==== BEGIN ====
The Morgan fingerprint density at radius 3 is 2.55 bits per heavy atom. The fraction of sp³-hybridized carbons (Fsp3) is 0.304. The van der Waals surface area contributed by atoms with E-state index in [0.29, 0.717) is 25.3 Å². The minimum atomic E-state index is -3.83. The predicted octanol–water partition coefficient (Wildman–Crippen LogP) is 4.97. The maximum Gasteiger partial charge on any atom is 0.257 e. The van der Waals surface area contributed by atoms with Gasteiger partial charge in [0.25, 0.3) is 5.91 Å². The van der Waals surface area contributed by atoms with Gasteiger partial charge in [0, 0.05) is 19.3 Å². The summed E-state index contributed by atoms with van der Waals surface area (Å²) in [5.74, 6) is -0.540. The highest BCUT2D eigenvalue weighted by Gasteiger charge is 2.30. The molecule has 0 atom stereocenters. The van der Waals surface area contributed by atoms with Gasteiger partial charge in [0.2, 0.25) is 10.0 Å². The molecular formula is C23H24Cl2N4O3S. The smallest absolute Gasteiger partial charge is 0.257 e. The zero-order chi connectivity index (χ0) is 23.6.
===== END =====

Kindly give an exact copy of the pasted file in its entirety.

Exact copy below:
The Morgan fingerprint density at radius 3 is 2.55 bits per heavy atom. The fraction of sp³-hybridized carbons (Fsp3) is 0.304. The van der Waals surface area contributed by atoms with E-state index in [0.29, 0.717) is 25.3 Å². The minimum atomic E-state index is -3.83. The predicted octanol–water partition coefficient (Wildman–Crippen LogP) is 4.97. The maximum Gasteiger partial charge on any atom is 0.257 e. The van der Waals surface area contributed by atoms with Gasteiger partial charge in [0.25, 0.3) is 5.91 Å². The van der Waals surface area contributed by atoms with Gasteiger partial charge in [0, 0.05) is 19.3 Å². The summed E-state index contributed by atoms with van der Waals surface area (Å²) in [5.74, 6) is -0.540. The highest BCUT2D eigenvalue weighted by Gasteiger charge is 2.30. The molecule has 0 atom stereocenters. The van der Waals surface area contributed by atoms with Gasteiger partial charge in [0.2, 0.25) is 10.0 Å². The molecular formula is C23H24Cl2N4O3S. The smallest absolute Gasteiger partial charge is 0.257 e. The zero-order chi connectivity index (χ0) is 23.6.